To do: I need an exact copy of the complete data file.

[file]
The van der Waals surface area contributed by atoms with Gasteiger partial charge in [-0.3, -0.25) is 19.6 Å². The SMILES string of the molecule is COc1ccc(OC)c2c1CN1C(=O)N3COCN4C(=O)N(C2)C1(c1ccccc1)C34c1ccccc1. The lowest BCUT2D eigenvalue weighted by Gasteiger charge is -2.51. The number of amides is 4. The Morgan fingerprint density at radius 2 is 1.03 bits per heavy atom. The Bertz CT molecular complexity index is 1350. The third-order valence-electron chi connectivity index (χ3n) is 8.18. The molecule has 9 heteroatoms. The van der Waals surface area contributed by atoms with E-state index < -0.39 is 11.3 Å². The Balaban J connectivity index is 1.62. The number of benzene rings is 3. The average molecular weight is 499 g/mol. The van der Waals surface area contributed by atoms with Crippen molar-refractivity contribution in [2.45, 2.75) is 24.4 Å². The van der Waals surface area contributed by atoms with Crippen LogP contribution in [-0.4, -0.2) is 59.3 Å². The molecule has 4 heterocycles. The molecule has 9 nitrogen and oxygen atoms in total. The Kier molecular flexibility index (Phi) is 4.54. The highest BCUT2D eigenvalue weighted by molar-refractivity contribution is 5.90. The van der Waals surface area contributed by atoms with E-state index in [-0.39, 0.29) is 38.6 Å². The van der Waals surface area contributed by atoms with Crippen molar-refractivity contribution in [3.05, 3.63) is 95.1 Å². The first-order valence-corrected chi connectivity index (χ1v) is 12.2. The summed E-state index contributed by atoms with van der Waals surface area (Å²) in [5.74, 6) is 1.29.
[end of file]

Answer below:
The van der Waals surface area contributed by atoms with Gasteiger partial charge in [-0.3, -0.25) is 19.6 Å². The SMILES string of the molecule is COc1ccc(OC)c2c1CN1C(=O)N3COCN4C(=O)N(C2)C1(c1ccccc1)C34c1ccccc1. The lowest BCUT2D eigenvalue weighted by Gasteiger charge is -2.51. The number of amides is 4. The Morgan fingerprint density at radius 2 is 1.03 bits per heavy atom. The Bertz CT molecular complexity index is 1350. The third-order valence-electron chi connectivity index (χ3n) is 8.18. The molecule has 9 heteroatoms. The van der Waals surface area contributed by atoms with E-state index < -0.39 is 11.3 Å². The Balaban J connectivity index is 1.62. The number of benzene rings is 3. The average molecular weight is 499 g/mol. The van der Waals surface area contributed by atoms with Crippen molar-refractivity contribution in [2.45, 2.75) is 24.4 Å². The van der Waals surface area contributed by atoms with Crippen LogP contribution in [-0.4, -0.2) is 59.3 Å². The molecule has 4 heterocycles. The molecule has 9 nitrogen and oxygen atoms in total. The Kier molecular flexibility index (Phi) is 4.54. The highest BCUT2D eigenvalue weighted by molar-refractivity contribution is 5.90. The van der Waals surface area contributed by atoms with E-state index in [-0.39, 0.29) is 38.6 Å². The van der Waals surface area contributed by atoms with Crippen molar-refractivity contribution in [3.05, 3.63) is 95.1 Å². The first-order valence-corrected chi connectivity index (χ1v) is 12.2. The summed E-state index contributed by atoms with van der Waals surface area (Å²) in [5.74, 6) is 1.29.